Special Show & Community Exhibits
IHQS Special Exhibit
Local quilt guilds across Indiana have come together to create unique small format art quilts that are no larger than 9″ x12″ in honor of those whose lives have been impacted by Alzheimer’s. With an estimated 5.4 million Americans with Alzheimer’s disease, we know that many lives have been touched by this disease. After the exhibit these quilts will be donated to the Alzheimer’s Art Quilt Initiative® (AAQI) where they will be sold on-line or “virtually” auctioned off on the AAQI website, www.alzquilts.org to raise money for Alzheimer’s research. The Alzheimer’s Art Quilt Initiative is a national volunteer run grassroots charity whose mission is to raise awareness and fund research. As of September 2012 AAQI has raised more than $747,000 and we hope to raise awareness and increase that amount with this exhibit. For more information on how you may participate in Hope — Defeating Alzheimer’s One Stitch At A Time, contact Lisa Dodson at firstname.lastname@example.org or Alzheimer’s Art Quilt Initiative, 1200 Creekwood Trail, Burton, MI 48509, (810) 637-5586, Help@AlzQuilts.org
Built in 1835 as the home of Andrew Wylie, Indiana University’s first president, this stately brick house is now a museum recreating the early Wylie years. The exhibit will include quilts from the extensive Wylie House collection as well as others borrowed from friends of the museum. Both nineteenth and twentieth century quilts will be on display, and all will be traditional patterns, pieced and quilted by hand. There is variation in this exhibit from year to year, so visitors are likely to see something different than they’ve seen in previous years. Hours are 10 am- 4 pm Thursday-Saturday during the Indiana Heritage Quilt Show. Wylie House is located on the free bus route at 317 E. 2nd Street. FREE www.indiana.edu/~libwylie
Traveling Quilt Exhibit from the American Quilt Study Group. At the start of the 20th century, quilts were constructed with dark colors. Mourning washed the nation while in the wake of the Civil War and through WWI. In the mid 1920’s, quilt colors changed from the somber blacks and browns of mourning to a more cheerful palette of pastels made possible by advances in chemical dyes. During the 1920’s, a huge array of solid and calico fabrics was created, celebrating the vibrancy of that decade. With the stock market crash of 1928, those same cheerful colors would become one of the very few ways women could brighten their homes during the hard times to come. All inspiration quilts are required to be identifiable as quilts made during the early 20 th Century during the 1920s through the 1930s. The History Center is accessible to people of all abilities and located at 202 E. 6th Street. Exhibit opens March 7th, 2013. It is on the bus route and FREE with IHQS wristband or hand stamp, during quilt show only.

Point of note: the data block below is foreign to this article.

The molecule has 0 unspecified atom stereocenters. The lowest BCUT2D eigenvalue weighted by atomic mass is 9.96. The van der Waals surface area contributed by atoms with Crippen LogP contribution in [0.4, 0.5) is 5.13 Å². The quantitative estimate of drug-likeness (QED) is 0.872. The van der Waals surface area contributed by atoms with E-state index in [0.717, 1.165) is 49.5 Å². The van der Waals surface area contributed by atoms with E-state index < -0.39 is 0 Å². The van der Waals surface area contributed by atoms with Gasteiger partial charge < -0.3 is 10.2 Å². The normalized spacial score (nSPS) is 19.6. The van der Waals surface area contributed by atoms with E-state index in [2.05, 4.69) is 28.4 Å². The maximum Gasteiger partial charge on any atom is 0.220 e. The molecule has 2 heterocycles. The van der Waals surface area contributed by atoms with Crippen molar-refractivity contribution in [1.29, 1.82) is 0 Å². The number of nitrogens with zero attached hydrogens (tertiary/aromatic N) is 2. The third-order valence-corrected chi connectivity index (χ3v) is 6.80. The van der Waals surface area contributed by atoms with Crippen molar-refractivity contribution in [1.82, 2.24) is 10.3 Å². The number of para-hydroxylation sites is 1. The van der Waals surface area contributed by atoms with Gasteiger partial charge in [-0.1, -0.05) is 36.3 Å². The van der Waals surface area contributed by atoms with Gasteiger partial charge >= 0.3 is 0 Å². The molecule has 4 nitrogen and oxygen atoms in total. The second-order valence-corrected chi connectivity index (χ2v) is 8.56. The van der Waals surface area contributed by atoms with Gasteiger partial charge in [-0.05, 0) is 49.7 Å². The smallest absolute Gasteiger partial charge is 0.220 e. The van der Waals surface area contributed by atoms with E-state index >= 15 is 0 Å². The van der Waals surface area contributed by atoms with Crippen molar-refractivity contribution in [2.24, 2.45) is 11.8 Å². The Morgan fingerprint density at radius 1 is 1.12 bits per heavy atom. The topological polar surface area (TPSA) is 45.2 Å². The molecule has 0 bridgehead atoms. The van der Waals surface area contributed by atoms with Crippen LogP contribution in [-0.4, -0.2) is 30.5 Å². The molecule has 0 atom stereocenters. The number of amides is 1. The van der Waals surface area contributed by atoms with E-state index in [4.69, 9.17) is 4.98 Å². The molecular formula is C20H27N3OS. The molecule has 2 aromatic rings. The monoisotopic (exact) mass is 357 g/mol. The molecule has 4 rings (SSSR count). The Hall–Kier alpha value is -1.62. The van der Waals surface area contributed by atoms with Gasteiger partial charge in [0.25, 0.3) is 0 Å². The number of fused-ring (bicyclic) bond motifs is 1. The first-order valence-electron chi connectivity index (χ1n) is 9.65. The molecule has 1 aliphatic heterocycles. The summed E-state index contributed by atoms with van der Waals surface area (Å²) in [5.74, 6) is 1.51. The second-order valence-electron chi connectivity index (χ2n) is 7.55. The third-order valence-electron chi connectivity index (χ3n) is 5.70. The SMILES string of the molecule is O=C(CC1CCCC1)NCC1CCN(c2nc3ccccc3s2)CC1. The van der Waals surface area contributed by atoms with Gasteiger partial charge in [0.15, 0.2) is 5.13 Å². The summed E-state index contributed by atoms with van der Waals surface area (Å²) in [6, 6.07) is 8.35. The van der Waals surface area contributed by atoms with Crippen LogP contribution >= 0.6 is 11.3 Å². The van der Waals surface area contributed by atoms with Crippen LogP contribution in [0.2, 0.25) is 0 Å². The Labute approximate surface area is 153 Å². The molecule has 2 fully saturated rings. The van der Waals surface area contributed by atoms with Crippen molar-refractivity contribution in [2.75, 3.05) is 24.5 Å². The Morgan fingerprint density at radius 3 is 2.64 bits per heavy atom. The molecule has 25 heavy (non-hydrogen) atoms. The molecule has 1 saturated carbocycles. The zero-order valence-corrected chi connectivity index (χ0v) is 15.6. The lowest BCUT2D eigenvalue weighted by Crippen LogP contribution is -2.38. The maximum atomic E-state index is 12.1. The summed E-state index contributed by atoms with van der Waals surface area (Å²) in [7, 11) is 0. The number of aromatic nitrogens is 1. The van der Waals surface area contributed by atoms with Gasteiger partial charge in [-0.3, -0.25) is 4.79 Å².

“Unfinished Business: One Hundred Years of Quilt Blocks” an exhibit presenting elements from unfinished quilts. The exhibit and museum store are open Tuesday through Friday, from 9 a.m. to 4:30 p.m., Saturday and Sunday, from 1 to 4:30 p.m. If you have a disability and need assistance, special arrangements can be made to accommodate most needs please call 812-855-6873. The Mathers Museum of World Cultures/Glenn Black Laboratory of Archaeology is located at 416 North Indiana Avenue. Exhibit on display February 26 through May 24, 2013. On bus route, FREE
Farmer House Museum
The Farmer House Museum will feature century old quilt materials (partial quilts and blocks) created by Etta Griffin, great-aunt to the last owner of the Farmer House, Mary Ellen Farmer, along with photos of Etta Griffin, and a collection of her favorite postcards and other possessions; all of this puts Etta’s quilt work in the context of the person who made it, and may even give one a sense that she has just put her sewing down for a moment, and left the room. The Farmer House will also show a collection of 19th century quilts, loaned to the museum for the occasion by a local collector. Other quilt loans will allow us to show quilts from every era going back into the 19th century, correlating these with eras in the history of our house, of the Bloomington community, and the nation. As always, there will be a ‘scavenger hunt’, relating to these historical correlations. The Farmer House is located at 529 N. College and on the bus route. Hours are 10 am to 6 pm during the Indiana Heritage Quilt Show. FREE
Quilts related to science themes will be on display. Adults, 18 and older, will receive free general admission with an IHQS wristband or stamp, during the quilt show only. General admission for others will apply. There is never an admission charge to shop in the museum gift store. The two-story museum is accessible and welcomes people of all abilities. Stop on free bus route. Located at 308 W. 4th St. http://www.wonderlab.org/
Hours: 11 a.m. – 4 p.m., Friday & Saturday only.
The shuttle bus will leave the Convention Center every half hour to take you to the museum exhibits. The pickup point is at the back entrance of the Convention Center. Ride FREE!